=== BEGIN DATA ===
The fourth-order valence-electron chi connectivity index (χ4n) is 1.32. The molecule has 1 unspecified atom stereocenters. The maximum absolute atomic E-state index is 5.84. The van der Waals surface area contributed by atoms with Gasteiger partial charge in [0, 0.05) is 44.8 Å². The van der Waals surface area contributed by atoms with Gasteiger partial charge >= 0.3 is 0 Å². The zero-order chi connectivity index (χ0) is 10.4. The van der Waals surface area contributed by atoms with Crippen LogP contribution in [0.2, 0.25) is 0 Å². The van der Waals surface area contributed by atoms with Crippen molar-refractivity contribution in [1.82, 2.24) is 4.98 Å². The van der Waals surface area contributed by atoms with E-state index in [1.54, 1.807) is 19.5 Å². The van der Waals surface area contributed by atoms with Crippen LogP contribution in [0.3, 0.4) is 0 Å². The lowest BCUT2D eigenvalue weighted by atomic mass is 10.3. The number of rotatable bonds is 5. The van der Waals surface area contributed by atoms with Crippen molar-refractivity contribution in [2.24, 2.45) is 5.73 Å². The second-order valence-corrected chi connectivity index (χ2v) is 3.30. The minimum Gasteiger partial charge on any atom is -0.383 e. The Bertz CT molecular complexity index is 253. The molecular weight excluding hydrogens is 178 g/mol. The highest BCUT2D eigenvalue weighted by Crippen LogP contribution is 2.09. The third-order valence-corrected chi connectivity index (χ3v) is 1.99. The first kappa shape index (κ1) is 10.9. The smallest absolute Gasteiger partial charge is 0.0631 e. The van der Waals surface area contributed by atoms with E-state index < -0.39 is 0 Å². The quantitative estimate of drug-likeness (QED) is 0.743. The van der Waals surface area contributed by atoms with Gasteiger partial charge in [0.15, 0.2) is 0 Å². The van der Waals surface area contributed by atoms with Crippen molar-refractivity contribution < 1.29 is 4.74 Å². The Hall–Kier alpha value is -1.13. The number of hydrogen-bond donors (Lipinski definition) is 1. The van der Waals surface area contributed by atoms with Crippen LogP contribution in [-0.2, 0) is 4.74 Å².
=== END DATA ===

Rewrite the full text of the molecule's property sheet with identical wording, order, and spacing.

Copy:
The fourth-order valence-electron chi connectivity index (χ4n) is 1.32. The molecule has 1 unspecified atom stereocenters. The maximum absolute atomic E-state index is 5.84. The van der Waals surface area contributed by atoms with Gasteiger partial charge in [0, 0.05) is 44.8 Å². The van der Waals surface area contributed by atoms with Gasteiger partial charge >= 0.3 is 0 Å². The zero-order chi connectivity index (χ0) is 10.4. The van der Waals surface area contributed by atoms with Crippen LogP contribution in [0.2, 0.25) is 0 Å². The van der Waals surface area contributed by atoms with Crippen molar-refractivity contribution in [1.82, 2.24) is 4.98 Å². The van der Waals surface area contributed by atoms with E-state index in [1.54, 1.807) is 19.5 Å². The van der Waals surface area contributed by atoms with Crippen LogP contribution in [0.3, 0.4) is 0 Å². The lowest BCUT2D eigenvalue weighted by atomic mass is 10.3. The number of rotatable bonds is 5. The van der Waals surface area contributed by atoms with Crippen molar-refractivity contribution in [2.24, 2.45) is 5.73 Å². The second-order valence-corrected chi connectivity index (χ2v) is 3.30. The minimum Gasteiger partial charge on any atom is -0.383 e. The Bertz CT molecular complexity index is 253. The molecular weight excluding hydrogens is 178 g/mol. The highest BCUT2D eigenvalue weighted by Crippen LogP contribution is 2.09. The third-order valence-corrected chi connectivity index (χ3v) is 1.99. The first kappa shape index (κ1) is 10.9. The smallest absolute Gasteiger partial charge is 0.0631 e. The van der Waals surface area contributed by atoms with E-state index < -0.39 is 0 Å². The quantitative estimate of drug-likeness (QED) is 0.743. The van der Waals surface area contributed by atoms with Gasteiger partial charge in [0.15, 0.2) is 0 Å². The van der Waals surface area contributed by atoms with Crippen molar-refractivity contribution < 1.29 is 4.74 Å². The Hall–Kier alpha value is -1.13. The number of hydrogen-bond donors (Lipinski definition) is 1. The van der Waals surface area contributed by atoms with Crippen LogP contribution in [-0.2, 0) is 4.74 Å².